ABC's Jake Tapper reports:
In yet more disappointing news for Democrats pushing for health care reform, Douglas W. Elmendorf, director of the Congressional Budget Office, offered a skeptical view Friday of the cost savings that could result from preventive care -- an area that President Obama and congressional Democrats repeatedly had emphasized as a way health care reform would be less expensive in the long term.
Obviously successful preventive care can make Americans healthier and save lives. But, Elmendorf wrote, it may not save money as Democrats had been arguing.
"Although different types of preventive care have different effects on spending, the evidence suggests that for most preventive services, expanded utilization leads to higher, not lower, medical spending overall," Elmendorf wrote.
You should read the whole post. Tapper goes on to round up quotes from Democrats who have complained previously that the CBO's estimates have left out all of the supposed cost-savings from preventive care:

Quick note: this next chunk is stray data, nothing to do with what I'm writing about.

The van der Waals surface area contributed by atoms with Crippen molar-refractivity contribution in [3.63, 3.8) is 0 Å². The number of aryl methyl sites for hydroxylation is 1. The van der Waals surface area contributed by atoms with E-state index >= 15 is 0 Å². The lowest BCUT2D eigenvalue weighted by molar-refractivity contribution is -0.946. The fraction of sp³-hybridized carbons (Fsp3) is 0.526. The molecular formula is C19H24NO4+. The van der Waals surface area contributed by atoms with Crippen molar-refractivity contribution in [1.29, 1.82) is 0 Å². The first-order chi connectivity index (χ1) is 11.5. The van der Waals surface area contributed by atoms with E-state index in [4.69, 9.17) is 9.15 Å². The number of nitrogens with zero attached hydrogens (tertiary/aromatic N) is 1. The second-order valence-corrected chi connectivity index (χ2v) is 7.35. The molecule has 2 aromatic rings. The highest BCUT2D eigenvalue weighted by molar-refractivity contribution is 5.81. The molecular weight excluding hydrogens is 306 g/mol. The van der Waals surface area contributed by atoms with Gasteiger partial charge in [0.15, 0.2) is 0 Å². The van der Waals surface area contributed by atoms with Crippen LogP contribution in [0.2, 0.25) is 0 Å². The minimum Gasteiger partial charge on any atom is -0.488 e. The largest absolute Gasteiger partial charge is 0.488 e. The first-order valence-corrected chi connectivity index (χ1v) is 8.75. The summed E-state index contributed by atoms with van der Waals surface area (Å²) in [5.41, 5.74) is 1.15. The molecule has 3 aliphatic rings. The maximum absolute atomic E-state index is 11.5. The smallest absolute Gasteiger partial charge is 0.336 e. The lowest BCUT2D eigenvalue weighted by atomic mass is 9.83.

House Speaker Nancy Pelosi, D-Calif., said that "it's always been a source, yes I will say frustration, for many of us in Congress that the CBO will always give you the worst-case scenario on one initiative and never ... any credit for anything that happens if you have early intervention, health care. If you have prevention, if you have wellness ... you name any positive investment that we make, that we know reduces cost, brings money to the Treasury in the case of education but never scored positively by the CBO. Yes, it is frustrating."